Calling all curious data scientists and social scientists

Data Science for Social Good ATL is your opportunity to make a real difference in civic and social issues in Atlanta. In this summer program, you’ll help nonprofits and city organizations solve their most pressing problems. You’ll use a combination of data science and social science skills to build tools your partner organizations can use right away.

You in? Here’s what this might look like.

When you start the project, your first step is to find the problem

Yes, you will start with a project description. But it’s often incomplete. Humans don’t often know what they want: as Henry Ford said, “If I had asked people what they wanted, they would have said, ‘A faster horse.’”

Your job, then, is to find out what will really help.

To do that, you spend the first two weeks in your partner organization. Get to know the team. Who are they? What do they do on a daily basis? Where are they frustrated, and where do things work well?

Inevitably, people will tell you that they really want you to do X. You’ll say: “Great! What would X allow you to do?”

For example: “We really want you to improve our 911 response times.”

You: “Great! What would improving your 911 response times allow you to do?”

Them: “Save more lives.”

Boom. You’ve found the real problem. No one cares about response times in isolation–it’s that response times allow emergency responders to save more lives.

Keep asking, “What would X allow you to do?” until you find the key problem.

Then ask: “How would you know if you’ve accomplished Y?”

In this example, you might hear: “When the number of lives saved increases by 10%.”

Great. Now you have a problem and a definition of success.

Next, you’ll develop a solution

Based on everything you’ve learned so far, how do you plan to approach the problem?

Sketch out a few different possibilities. Then run small tests on each one. How can you quickly find out which ones to use and which ones to toss?

Once you’ve got an idea of which approach to stick with, reach out to your Georgia Tech mentors. Also ask for coffee meetings with local data scientists. Share the problem, the definition of success, what you’ve tried, and what you plan to do. Then ask: “If you were in my shoes, what would you do differently?”

Revise your approach based on the feedback you get. Repeat this cycle until you’re sure you’ve got it.

Then you’ll field test your solution

Here’s the fun part: share your solution with your partner organization. Show your clients how to use your tool. Then let them run with it for a week.

Now is the time to observe how your client uses your tool. Ask the same kinds of questions you asked when you were finding the problem. Then record your own notes:

What works beautifully? Where are people frustrated? What are they trying to do that you hadn’t anticipated?

Use your field test to improve your solution. Then repeat the experiment: share the next version with your partner organization. Keep it up until you’ve reached the definition of success you laid out at the beginning of the project.

You want to do this because you’re curious. You love the idea of crafting a new technical solution. The thought of hanging out in partner organizations to see how they work gets you pumped up and ready to go. You know you’ll feel amazing when you deliver something that actually helps those partner organizations do their work better.

You also have a solid foundation in technical skills. You’ve taken at least one class in statistics, machine learning, or data mining. When presented with a problem and the data available, you can sketch out a few different approaches to the problem. You might even have some basic programming skills.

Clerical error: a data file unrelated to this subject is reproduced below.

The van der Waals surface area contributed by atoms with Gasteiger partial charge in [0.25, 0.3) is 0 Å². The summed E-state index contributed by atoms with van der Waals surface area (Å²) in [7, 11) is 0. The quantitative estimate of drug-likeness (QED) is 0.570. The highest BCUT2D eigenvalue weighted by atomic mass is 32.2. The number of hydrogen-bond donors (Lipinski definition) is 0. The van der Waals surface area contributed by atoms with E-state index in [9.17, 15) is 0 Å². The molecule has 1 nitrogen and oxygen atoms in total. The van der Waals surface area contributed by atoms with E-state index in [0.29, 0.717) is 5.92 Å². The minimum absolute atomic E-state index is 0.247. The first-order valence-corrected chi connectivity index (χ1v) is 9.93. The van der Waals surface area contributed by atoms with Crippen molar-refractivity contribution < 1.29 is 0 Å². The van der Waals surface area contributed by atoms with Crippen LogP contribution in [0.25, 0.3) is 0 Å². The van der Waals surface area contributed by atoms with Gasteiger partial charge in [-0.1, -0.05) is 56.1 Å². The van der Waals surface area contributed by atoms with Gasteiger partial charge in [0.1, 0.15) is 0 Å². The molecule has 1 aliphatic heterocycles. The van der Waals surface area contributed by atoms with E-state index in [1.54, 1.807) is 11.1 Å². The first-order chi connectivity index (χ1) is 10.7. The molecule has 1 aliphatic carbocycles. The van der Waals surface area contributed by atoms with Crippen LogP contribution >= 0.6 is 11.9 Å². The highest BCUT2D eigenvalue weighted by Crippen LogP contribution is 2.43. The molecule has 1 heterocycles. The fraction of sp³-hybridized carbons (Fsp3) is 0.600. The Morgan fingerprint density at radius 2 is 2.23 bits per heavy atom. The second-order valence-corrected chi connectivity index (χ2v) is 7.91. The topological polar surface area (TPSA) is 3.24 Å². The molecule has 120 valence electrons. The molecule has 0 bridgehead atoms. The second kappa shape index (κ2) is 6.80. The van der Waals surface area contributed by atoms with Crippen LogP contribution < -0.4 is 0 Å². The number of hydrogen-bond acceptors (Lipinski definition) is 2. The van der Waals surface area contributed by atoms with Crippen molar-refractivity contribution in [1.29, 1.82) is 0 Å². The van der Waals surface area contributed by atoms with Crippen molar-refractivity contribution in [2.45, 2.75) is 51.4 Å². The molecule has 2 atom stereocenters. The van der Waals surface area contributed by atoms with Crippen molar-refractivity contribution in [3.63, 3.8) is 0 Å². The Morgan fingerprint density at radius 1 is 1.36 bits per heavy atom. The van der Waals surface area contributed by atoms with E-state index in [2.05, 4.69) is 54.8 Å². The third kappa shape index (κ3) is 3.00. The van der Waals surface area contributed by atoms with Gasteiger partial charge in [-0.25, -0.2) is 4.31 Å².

Just as important, you know how to communicate technical results. You’re ready to tell your partner organization up front what they should do, then save all the statistical analysis on why they should do it for the Q&A period. You write well, and you love presenting recommendations to a non-academic audience.

You’re thrilled about working with top-notch people whose skills complement your own. Maybe you’re a programmer, and you’re excited to learn about policy analysis. Or maybe you’re a social scientist, and you’re excited to bolster your technical skills.

Does this sound like you? Are you ready to solve real policy problems with data?

If you are a student, apply now.

If you want to help as a mentor or partner organization, drop us a line.

Brainstorming session

Earlier this week, we held a brainstorming session at InvestAtlanta designed to generate civic ideas. Here are a few of our favorites from that session.

1. Identify the best neighborhoods for investment based on City and demographic data. What factors predict the return on investment in a neighborhood? How can City officials use data to create a bigger impact with the same amount of money?

2. Improve the 9-1-1 emergency response system using call audio, location and response information. If data scientists could automate the transcription of calls, what patterns would emerge to help guide dispatch calls? Could data analysis tell us if calls following certain patterns (location, time) get a faster response than others?

3. Measure the structure, network and impact of the startup ecosystem in Atlanta. What does the network of startups and their related organizations in Atlanta look like? How can we measure the impact of the startup ecosystem on the city as a whole? Which parts of the ecosystem need more attention to make Atlanta an even more awesome place for startups?

4. Prioritize city infrastructure improvements using data gathered by the upcoming 3-1-1 portal.  How can the limited resources available for infrastructure improvements be used for maximum impact? For example, how can city officials know which potholes are the most dangerous or annoying to citizens, based on 3-1-1 data?